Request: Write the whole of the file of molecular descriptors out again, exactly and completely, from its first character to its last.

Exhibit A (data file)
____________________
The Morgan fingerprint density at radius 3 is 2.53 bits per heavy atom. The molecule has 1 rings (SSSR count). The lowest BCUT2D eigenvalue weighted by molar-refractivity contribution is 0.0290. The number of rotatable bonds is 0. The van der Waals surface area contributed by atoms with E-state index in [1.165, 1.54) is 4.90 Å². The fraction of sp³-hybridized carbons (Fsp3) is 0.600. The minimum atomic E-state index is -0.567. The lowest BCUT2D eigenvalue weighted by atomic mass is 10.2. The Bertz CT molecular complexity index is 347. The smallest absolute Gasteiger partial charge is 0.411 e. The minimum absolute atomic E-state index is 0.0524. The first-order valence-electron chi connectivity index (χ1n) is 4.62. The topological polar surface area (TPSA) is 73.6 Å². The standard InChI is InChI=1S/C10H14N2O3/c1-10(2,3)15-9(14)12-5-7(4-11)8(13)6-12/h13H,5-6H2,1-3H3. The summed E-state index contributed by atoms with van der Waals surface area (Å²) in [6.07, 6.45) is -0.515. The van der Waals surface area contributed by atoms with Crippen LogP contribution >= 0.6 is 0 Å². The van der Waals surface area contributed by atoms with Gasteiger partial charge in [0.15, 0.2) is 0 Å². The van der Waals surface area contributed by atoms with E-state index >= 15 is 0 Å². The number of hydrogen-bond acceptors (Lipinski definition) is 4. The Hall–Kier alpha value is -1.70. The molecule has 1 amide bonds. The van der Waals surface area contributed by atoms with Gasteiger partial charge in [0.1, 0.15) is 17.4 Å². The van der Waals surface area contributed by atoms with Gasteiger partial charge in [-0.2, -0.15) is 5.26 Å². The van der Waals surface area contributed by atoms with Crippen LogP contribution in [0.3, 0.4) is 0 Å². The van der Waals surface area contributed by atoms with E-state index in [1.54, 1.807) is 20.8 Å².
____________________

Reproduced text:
The Morgan fingerprint density at radius 3 is 2.53 bits per heavy atom. The molecule has 1 rings (SSSR count). The lowest BCUT2D eigenvalue weighted by molar-refractivity contribution is 0.0290. The number of rotatable bonds is 0. The van der Waals surface area contributed by atoms with E-state index in [1.165, 1.54) is 4.90 Å². The fraction of sp³-hybridized carbons (Fsp3) is 0.600. The minimum atomic E-state index is -0.567. The lowest BCUT2D eigenvalue weighted by atomic mass is 10.2. The Bertz CT molecular complexity index is 347. The smallest absolute Gasteiger partial charge is 0.411 e. The minimum absolute atomic E-state index is 0.0524. The first-order valence-electron chi connectivity index (χ1n) is 4.62. The topological polar surface area (TPSA) is 73.6 Å². The standard InChI is InChI=1S/C10H14N2O3/c1-10(2,3)15-9(14)12-5-7(4-11)8(13)6-12/h13H,5-6H2,1-3H3. The summed E-state index contributed by atoms with van der Waals surface area (Å²) in [6.07, 6.45) is -0.515. The van der Waals surface area contributed by atoms with Crippen LogP contribution >= 0.6 is 0 Å². The van der Waals surface area contributed by atoms with Gasteiger partial charge in [0.15, 0.2) is 0 Å². The van der Waals surface area contributed by atoms with E-state index >= 15 is 0 Å². The number of hydrogen-bond acceptors (Lipinski definition) is 4. The Hall–Kier alpha value is -1.70. The molecule has 1 amide bonds. The van der Waals surface area contributed by atoms with Gasteiger partial charge in [0.1, 0.15) is 17.4 Å². The van der Waals surface area contributed by atoms with Gasteiger partial charge in [-0.2, -0.15) is 5.26 Å². The van der Waals surface area contributed by atoms with Crippen LogP contribution in [0.3, 0.4) is 0 Å². The van der Waals surface area contributed by atoms with E-state index in [1.54, 1.807) is 20.8 Å².